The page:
[postgres@medusa] $ /usr/local/pgsql/bin/postmaster −i −D /usr/local/pgsql/data & DEBUG: database system was shut down at 2002−04−12 19:18:12 IST DEBUG: CheckPoint record at (0, 1694744) DEBUG: Redo record at (0, 1694744); Undo record at (0, 0); Shutdown TRUE DEBUG: NextTransactionId: 643; NextOid: 18778 DEBUG: database system is in production state [postgres@medusa] $ su − root [root@medusa] $ /usr/local/apache/bin/apachectl start Starting httpd [OK] [root@medusa] $

Note that the PostgreSQL server must be started as the special "postgres" user created during the installation process, and the startup invocation must include the additional "−i" parameter to allow TCP/IP connections to the server.

The next step is to create an example database table that can be used for the code listings in this article. Here's

Getting Started2 what the SQL dump file looks like:

CREATE TABLE addressbook (id serial, name varchar(255), address text, tel varchar(50), email varchar(255));

INSERT INTO addressbook values (nextval('addressbook_id_seq'), 'Bugs Bunny', 'The Rabbit Hole, Looney Toons, USA', '123 4567', 'bugs@wascallywabbit.net');

INSERT INTO addressbook values (nextval('addressbook_id_seq'), 'Robin Hood', 'Sherwood Forest', 'None', 'robin@steal.from.the.rich');

INSERT INTO addressbook values (nextval('addressbook_id_seq'), 'Sherlock Holmes', '221B Baker Street, London 16550, England', '911 1822', 'holmes@bakerstreetirregulars.domain');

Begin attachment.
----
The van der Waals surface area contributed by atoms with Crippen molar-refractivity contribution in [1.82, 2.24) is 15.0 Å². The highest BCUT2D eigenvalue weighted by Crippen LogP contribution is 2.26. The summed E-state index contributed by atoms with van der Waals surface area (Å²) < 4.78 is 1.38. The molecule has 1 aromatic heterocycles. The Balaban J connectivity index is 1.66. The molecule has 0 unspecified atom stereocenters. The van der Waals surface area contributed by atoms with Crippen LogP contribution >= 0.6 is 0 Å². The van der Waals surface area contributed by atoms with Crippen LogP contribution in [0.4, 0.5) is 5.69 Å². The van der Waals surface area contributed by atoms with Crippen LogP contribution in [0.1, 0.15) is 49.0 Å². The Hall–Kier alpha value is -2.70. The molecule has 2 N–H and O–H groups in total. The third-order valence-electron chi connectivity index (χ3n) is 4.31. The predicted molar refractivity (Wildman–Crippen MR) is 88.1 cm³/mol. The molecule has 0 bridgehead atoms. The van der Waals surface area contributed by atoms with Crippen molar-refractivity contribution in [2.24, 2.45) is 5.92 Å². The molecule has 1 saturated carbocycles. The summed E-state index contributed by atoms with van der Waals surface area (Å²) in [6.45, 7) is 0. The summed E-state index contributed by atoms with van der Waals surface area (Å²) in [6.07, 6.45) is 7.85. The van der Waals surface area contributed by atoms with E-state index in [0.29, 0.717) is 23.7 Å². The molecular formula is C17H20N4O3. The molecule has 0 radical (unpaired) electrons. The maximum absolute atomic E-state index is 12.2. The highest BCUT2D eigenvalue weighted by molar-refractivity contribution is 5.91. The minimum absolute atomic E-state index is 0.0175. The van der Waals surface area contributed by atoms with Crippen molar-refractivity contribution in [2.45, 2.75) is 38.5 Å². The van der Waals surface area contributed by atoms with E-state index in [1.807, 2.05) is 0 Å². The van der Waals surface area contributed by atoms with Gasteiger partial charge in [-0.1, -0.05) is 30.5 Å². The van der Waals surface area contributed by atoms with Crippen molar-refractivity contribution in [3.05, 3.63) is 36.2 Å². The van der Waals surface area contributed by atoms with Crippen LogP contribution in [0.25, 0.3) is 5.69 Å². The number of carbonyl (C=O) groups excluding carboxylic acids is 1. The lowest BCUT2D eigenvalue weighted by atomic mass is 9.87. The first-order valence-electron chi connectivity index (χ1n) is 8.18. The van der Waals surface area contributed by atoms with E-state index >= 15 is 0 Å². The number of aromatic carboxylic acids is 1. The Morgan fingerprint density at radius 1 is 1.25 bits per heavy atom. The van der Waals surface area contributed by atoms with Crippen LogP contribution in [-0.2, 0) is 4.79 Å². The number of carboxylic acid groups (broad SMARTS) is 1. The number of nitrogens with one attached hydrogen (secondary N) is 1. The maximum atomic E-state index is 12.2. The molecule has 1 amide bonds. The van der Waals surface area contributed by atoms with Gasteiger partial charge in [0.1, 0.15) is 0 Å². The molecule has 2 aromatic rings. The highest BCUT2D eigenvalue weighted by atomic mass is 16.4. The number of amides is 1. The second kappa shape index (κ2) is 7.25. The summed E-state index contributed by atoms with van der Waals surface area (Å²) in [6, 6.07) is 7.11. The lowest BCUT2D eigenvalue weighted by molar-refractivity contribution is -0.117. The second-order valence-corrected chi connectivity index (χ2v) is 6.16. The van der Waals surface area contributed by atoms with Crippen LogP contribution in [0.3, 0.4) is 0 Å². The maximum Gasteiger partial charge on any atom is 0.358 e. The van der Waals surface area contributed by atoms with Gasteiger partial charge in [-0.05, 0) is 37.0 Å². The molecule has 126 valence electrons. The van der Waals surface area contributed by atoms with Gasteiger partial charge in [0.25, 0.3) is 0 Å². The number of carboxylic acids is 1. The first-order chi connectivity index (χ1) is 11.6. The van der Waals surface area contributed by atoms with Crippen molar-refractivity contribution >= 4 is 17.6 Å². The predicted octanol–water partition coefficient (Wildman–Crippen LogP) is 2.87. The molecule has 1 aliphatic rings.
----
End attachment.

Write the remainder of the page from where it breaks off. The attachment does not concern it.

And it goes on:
You can import this data into PostgreSQL by dropping to a shell and using the following command:

[postgres@medusa] $ /usr/local/pgsql/bin/createdb test [postgres@medusa] $ /usr/local/pgsql/bin/psql −d test −f /home/postgres/addressbook.sql

Now check whether or not the data has been successfully imported with a SELECT query (the SELECT SQL statement is used to retrieve information from a database) via the interactive PostgreSQL monitor program "psql".

[postgres@medusa] $ /usr/local/pgsql/bin/psql −d test Welcome to psql, the PostgreSQL interactive terminal.

Type: \copyright for distribution terms \h for help with SQL commands

\? for help on internal slash commands

\g or terminate with semicolon to execute query

\q to quit test=# SELECT COUNT(*) FROM addressbook; count

PHP and PostgreSQL

Getting Started3

test=# which, in English, means "count all the records in the table addressbook and give me the total". If your output matches what's listed above, take a celebratory sip of Jolt − you're in business!

PHP and PostgreSQL

Getting Started4

First Steps

Now, how about doing the same thing with PHP − fire a SELECT query at the database, and display the results in an HTML page?

<html> <head><basefont face="Arial"></head>


<? // database access parameters

// alter this as per your configuration $host = "localhost";

$user = "postgres";

$pass = "postgres";

$db = "test";

// open a connection to the database server $connection = pg_connect ("host=$host dbname=$db user=$user password=$pass"); if (!$connection) { die("Could not open connection to database server"); }

// generate and execute a query $query = "SELECT * FROM addressbook";

$result = pg_query($connection, $query) or die("Error in query: $query. " . pg_last_error($connection));

// get the number of rows in the resultset $rows = pg_num_rows($result); echo "There are currently $rows records in the database.";

// close database connection pg_close($connection);

</body> </html>

(Parte 1 de 6)